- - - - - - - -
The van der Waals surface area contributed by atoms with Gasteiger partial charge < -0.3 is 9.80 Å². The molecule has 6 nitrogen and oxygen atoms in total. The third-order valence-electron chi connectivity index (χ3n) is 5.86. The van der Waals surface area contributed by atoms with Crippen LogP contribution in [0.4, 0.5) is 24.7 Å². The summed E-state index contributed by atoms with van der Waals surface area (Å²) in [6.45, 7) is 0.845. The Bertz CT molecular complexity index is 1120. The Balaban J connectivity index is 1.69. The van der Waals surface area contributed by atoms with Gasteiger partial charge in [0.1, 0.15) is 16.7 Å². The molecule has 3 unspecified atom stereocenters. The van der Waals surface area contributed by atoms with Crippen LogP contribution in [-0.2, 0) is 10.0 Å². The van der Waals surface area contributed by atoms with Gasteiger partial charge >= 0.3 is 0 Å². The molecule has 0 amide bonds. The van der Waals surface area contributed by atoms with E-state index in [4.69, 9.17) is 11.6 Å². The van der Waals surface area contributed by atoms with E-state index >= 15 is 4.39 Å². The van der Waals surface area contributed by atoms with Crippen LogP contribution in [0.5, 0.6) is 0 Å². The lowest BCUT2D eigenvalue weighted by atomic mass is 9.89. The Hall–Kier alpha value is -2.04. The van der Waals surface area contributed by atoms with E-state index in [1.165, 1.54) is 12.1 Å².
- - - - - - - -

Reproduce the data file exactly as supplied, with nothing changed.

The van der Waals surface area contributed by atoms with Gasteiger partial charge < -0.3 is 9.80 Å². The molecule has 6 nitrogen and oxygen atoms in total. The third-order valence-electron chi connectivity index (χ3n) is 5.86. The van der Waals surface area contributed by atoms with Crippen LogP contribution in [0.4, 0.5) is 24.7 Å². The summed E-state index contributed by atoms with van der Waals surface area (Å²) in [6.45, 7) is 0.845. The Bertz CT molecular complexity index is 1120. The Balaban J connectivity index is 1.69. The van der Waals surface area contributed by atoms with Gasteiger partial charge in [0.1, 0.15) is 16.7 Å². The molecule has 3 unspecified atom stereocenters. The van der Waals surface area contributed by atoms with Crippen LogP contribution in [-0.2, 0) is 10.0 Å². The van der Waals surface area contributed by atoms with Gasteiger partial charge >= 0.3 is 0 Å². The molecule has 0 amide bonds. The van der Waals surface area contributed by atoms with E-state index in [4.69, 9.17) is 11.6 Å². The van der Waals surface area contributed by atoms with E-state index >= 15 is 4.39 Å². The van der Waals surface area contributed by atoms with Crippen LogP contribution in [0.5, 0.6) is 0 Å². The lowest BCUT2D eigenvalue weighted by atomic mass is 9.89. The Hall–Kier alpha value is -2.04. The van der Waals surface area contributed by atoms with E-state index in [1.165, 1.54) is 12.1 Å².